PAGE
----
While not a new concept at this point, open booking continues to be a hot and sometimes controversial topic in corporate travel.
Under this evolving model, travelers can pretty much shop and book anywhere, provided the booking makes its way back to their employer promptly. They can also book anything, yes that’s right, they can book anything, provided they’re not spending like a drunken sailor on leave (which loosely translated means they are spending within an identified budget).
On the surface, saying a traveler can do "anything," even with some caveats, sounds crazy, especially to those who make their living managing travel. But the opposing argument suggests that open booking is nothing more than a way to handle the rogue activity that has been going on for years.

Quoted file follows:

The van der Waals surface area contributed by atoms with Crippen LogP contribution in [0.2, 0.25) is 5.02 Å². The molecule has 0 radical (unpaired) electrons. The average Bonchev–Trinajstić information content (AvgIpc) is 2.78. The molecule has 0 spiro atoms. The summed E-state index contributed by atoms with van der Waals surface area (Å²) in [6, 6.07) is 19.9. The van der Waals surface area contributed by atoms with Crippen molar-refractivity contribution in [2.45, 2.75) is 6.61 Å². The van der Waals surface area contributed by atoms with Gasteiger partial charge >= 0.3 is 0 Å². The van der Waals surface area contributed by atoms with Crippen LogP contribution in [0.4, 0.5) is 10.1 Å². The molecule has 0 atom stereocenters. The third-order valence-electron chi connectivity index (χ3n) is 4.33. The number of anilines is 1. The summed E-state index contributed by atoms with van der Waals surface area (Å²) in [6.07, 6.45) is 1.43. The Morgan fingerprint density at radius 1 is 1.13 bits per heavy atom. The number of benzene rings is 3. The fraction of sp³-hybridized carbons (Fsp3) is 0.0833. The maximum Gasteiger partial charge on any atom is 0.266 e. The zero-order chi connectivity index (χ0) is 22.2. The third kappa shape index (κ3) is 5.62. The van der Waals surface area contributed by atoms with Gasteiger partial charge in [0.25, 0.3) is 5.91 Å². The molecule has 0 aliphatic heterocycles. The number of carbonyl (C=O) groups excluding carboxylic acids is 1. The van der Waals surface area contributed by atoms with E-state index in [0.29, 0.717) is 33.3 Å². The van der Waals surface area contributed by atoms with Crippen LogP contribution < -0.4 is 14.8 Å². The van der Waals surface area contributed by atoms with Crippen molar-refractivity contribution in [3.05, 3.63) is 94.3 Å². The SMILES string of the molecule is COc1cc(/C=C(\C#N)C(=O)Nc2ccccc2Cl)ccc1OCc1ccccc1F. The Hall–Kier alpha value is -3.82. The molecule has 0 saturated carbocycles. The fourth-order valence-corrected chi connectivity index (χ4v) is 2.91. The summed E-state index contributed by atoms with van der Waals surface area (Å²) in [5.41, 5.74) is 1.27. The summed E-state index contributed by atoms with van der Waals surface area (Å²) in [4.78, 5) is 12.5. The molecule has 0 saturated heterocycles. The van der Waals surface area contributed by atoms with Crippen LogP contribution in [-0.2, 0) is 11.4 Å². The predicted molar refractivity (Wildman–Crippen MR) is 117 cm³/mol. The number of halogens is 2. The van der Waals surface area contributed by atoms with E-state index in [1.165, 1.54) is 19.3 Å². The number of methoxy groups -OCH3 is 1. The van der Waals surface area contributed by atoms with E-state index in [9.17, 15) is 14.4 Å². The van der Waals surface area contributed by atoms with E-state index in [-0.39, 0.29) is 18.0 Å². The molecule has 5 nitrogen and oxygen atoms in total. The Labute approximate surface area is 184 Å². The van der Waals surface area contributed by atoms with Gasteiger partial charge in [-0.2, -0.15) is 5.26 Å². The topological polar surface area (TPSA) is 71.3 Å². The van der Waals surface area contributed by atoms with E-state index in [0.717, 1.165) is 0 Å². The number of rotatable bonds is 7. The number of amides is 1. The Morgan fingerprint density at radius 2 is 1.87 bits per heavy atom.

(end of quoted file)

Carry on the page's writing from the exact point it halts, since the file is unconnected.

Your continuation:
If we agree that rogue bookings exist (and even those from the most strictly mandated programs, when pressed, begrudgingly admit to some degree of leakage), then what’s the big deal? Is the fear that "opening things up" will cause travel expense to rise faster than the federal deficit? Will open booking make it harder to find employees when they’re on the road than it is to find a TSA checkpoint that serves coffee while you wait?
Well probably not, but for open booking to succeed, technology providers and travel managers must make sure that a) discounts are still applied, b) that employees are tracked, c) that travel policies are enforced, and d) that the servicing of open bookings can be managed without busting the budget, particularly when things goes awry.
There are valid arguments both for and against "open booking," and I think it’s safe to say that you’d be hard pressed to find a travel program without some degree of "openness." When all is said and done, this might really be about the words describing this newest iteration of the travel program than the travel program itself.